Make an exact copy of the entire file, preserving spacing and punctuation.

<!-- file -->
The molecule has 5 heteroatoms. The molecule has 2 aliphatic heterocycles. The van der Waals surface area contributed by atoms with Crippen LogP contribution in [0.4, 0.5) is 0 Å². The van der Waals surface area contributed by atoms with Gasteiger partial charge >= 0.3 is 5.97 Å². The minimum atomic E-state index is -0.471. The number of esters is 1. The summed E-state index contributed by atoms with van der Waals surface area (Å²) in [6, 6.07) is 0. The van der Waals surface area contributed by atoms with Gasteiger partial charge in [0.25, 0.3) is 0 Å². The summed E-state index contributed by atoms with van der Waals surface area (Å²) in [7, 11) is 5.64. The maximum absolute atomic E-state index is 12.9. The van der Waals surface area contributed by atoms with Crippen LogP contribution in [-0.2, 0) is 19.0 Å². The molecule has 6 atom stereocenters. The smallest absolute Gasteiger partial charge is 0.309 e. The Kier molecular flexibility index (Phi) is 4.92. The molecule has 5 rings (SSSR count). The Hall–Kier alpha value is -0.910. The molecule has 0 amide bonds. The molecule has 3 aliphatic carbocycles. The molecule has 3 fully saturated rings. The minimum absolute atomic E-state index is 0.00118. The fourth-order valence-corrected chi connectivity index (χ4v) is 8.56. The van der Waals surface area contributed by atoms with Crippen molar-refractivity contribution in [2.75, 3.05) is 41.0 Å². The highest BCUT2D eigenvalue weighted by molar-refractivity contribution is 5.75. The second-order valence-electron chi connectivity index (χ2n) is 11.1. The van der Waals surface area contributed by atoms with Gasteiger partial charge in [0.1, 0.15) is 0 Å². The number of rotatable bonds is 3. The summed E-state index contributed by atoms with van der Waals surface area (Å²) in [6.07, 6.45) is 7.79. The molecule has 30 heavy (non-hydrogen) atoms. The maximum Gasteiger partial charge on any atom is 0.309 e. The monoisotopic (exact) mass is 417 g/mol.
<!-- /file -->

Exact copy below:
The molecule has 5 heteroatoms. The molecule has 2 aliphatic heterocycles. The van der Waals surface area contributed by atoms with Crippen LogP contribution in [0.4, 0.5) is 0 Å². The van der Waals surface area contributed by atoms with Gasteiger partial charge >= 0.3 is 5.97 Å². The minimum atomic E-state index is -0.471. The number of esters is 1. The summed E-state index contributed by atoms with van der Waals surface area (Å²) in [6, 6.07) is 0. The van der Waals surface area contributed by atoms with Gasteiger partial charge in [0.25, 0.3) is 0 Å². The summed E-state index contributed by atoms with van der Waals surface area (Å²) in [7, 11) is 5.64. The maximum absolute atomic E-state index is 12.9. The van der Waals surface area contributed by atoms with Crippen LogP contribution in [-0.2, 0) is 19.0 Å². The molecule has 6 atom stereocenters. The smallest absolute Gasteiger partial charge is 0.309 e. The Kier molecular flexibility index (Phi) is 4.92. The molecule has 5 rings (SSSR count). The Hall–Kier alpha value is -0.910. The molecule has 0 amide bonds. The molecule has 3 aliphatic carbocycles. The molecule has 3 fully saturated rings. The minimum absolute atomic E-state index is 0.00118. The fourth-order valence-corrected chi connectivity index (χ4v) is 8.56. The van der Waals surface area contributed by atoms with Crippen molar-refractivity contribution in [2.75, 3.05) is 41.0 Å². The highest BCUT2D eigenvalue weighted by molar-refractivity contribution is 5.75. The second-order valence-electron chi connectivity index (χ2n) is 11.1. The van der Waals surface area contributed by atoms with Gasteiger partial charge in [0.1, 0.15) is 0 Å². The number of rotatable bonds is 3. The summed E-state index contributed by atoms with van der Waals surface area (Å²) in [6.07, 6.45) is 7.79. The molecule has 30 heavy (non-hydrogen) atoms. The maximum Gasteiger partial charge on any atom is 0.309 e. The monoisotopic (exact) mass is 417 g/mol.